Legal Consequences Of Child Sexual Abuse In Nigeria — Economic Confidential

Legal Consequences Of Child Sexual Abuse In Nigeria — Economic Confidential

Legal Consequences Of Child Sexual Abuse In Nigeria
By Khadija Bala


Sexual abuse is one of the most traumatizing forms of violence against any human being let alone done to a child. The Nigerian media has reported an increase in the frequency of sexual child abuse cases in various part of the country.

The World Health Organization (WHO) defines Child Sexual Abuse (CSA) as the involvement of a child in sexual activity that he or she does not fully comprehend, is unable to give informed consent to, or for which the child is not developmentally prepared and cannot give consent, or that violate the laws or social taboos of society.

It is important to stress that child sexual abuse goes beyond the actual sexual act as any form of sexual touching, exposure to phonographic content or even taking of sexual images through filming or photography will amount to child sexual abuse. Research has shown that child sexual abuse has been estimated at 19.7% for females and 7.9% for males.

According to UNICEF, six out of ten children in Nigeria experience emotional, physical or sexual abuse before the age of 18. The Nigerian police have also recorded 717 rape cases between January and May in 2020 as 95% of child sexual abuses go unreported because of fear of stigmatization, and 90% of child abuse victims know their abuser and despite overwhelming reported cases of sexual assaults, Nigeria has recorded only a significant number of rape convictions in its legal history.

The Criminal code which is applicable in the southern part of Nigeria and Penal code which is applicable in the Northern Nigeria both make provisions for the Offence of Rape and defilement.

Section 216 of the criminal code regards the indecent Treatment of boys under fourteen as an offence of felony liable to imprisonment for seven years if done without consent. Section 218 of the criminal code recognizes the defilement of girls under the age of thirteen as an offence of felony liable to imprisonment for life. Section 221 of the criminal code provides that the defilement of girls under sixteen and above thirteen as an offence of misdemeanors liable for imprisonment of two years.

The Penal code also recognizes the offence of child rape under Section 282 of the penal code which provides that: A man is said to commit rape who has sexual intercourse with a woman in any of the following circumstances: against her will; without her consent; with her consent, when her consent has been obtained by putting her in fear of death or of hurt; with her consent, when the man knows that he is not her husband and that her consent is given because she believes that he is another man to whom she is or believes herself to be lawfully married and also with or without her consent, when she is under fourteen years of age or of unsound mind.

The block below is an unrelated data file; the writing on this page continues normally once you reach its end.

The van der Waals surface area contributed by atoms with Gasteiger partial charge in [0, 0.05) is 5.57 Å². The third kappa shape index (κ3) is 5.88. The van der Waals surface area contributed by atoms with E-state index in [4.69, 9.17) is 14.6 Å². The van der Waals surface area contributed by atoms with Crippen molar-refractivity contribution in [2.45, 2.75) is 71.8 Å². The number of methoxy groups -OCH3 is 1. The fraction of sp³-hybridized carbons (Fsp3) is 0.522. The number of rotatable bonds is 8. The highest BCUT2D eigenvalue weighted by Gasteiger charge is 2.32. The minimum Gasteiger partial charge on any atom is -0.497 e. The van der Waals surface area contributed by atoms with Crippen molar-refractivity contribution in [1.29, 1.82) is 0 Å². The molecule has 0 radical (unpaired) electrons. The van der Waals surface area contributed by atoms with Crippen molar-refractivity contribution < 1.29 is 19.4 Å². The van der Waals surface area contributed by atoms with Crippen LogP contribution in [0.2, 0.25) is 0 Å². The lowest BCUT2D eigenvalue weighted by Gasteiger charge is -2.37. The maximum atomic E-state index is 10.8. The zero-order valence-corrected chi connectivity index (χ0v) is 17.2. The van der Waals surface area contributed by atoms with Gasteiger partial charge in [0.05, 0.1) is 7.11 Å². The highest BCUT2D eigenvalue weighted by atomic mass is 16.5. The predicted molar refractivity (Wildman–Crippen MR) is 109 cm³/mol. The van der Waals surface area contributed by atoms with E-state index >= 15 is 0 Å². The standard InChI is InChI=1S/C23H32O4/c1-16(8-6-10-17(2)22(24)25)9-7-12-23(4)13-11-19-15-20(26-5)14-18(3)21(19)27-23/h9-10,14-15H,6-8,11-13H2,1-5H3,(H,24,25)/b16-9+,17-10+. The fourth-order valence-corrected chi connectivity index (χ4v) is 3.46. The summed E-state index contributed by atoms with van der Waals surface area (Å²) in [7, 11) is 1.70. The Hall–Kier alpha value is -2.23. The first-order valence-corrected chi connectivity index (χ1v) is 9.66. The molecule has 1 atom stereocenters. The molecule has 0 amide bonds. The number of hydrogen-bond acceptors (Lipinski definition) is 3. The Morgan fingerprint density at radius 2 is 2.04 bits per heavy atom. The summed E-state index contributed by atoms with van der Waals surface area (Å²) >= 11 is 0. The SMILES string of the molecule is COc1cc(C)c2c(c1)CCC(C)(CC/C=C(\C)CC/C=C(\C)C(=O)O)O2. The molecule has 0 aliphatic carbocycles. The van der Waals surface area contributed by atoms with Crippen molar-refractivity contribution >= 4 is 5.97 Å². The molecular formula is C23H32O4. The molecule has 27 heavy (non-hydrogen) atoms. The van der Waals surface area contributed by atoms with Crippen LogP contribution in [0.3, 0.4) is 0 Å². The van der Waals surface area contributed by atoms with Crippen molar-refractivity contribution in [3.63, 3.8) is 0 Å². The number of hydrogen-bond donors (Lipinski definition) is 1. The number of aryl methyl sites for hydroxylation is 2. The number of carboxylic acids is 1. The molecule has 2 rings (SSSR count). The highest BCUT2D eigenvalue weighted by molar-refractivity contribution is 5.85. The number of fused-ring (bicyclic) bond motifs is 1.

The Child Rights Act adopted by Nigeria in 2003 requires that the well-being of every child must be respected and considered paramount and provides that sex with a child is rape, and anyone who has sexual intercourse with a child is liable to imprisonment for life upon conviction.

In U.S. Supreme Court decision of Coy v. Iowa (1988) the court held that It is difficult to achieve justice for sexually abused children in a judicial system designed for adults; thus, the sexually abused child remains a double victim in our contemporary judicial system. This has been a concern for decades especially in Nigerian courts where the burden of prove lies with the prosecuting counsel (the state). In the Nigerian case of CPL. ISAH AHMED v. THE NIGERIAN ARMY
(2010) LPELR-8969(CA); the court held that one of the requirement for the establishment of rape or sexual related assault is the act of penetration accompanied with the confessional statement of the accused person; or circumstantial evidence; or evidence of eye-witness of the crime to establish the guilt of the accused.

Child sexual abuse (CSA) cases are usually difficult to prosecute with testimony in court by child victims of sexual abuse resulting to further trauma. While Child rape is just a form of child sexual abuse, there are so many stories of child sexual abuse as studies have shown that adolescent who are being raped, become pregnant thereafter and others with
consequences of Vaginal or anal bleeding, Vaginal infection, Chronic pelvic pain and as worse as Suicide.

However, the Nigerian senate has made significant effort to curb the increasing rate of child sexual abuse cases through a new bill sponsored by Senator Oluremi Tinubu which has passed the third reading on amending the criminal code Act CAP. C.38, Laws of the Federal Republic of Nigeria 2004 on the expiration date for victims of rape or any form of sexual abuse to report their case from two months to as many years as the victim decides to take up the matter.

It should be mentioned that while there is no limitation to when a victim can report cases of sexual abuse to the police. There is however, a limitation on when charges can be filed and a case to be prosecuted (two months).

Khadija Bala
Law Student, Ahmadu Bello University Zaria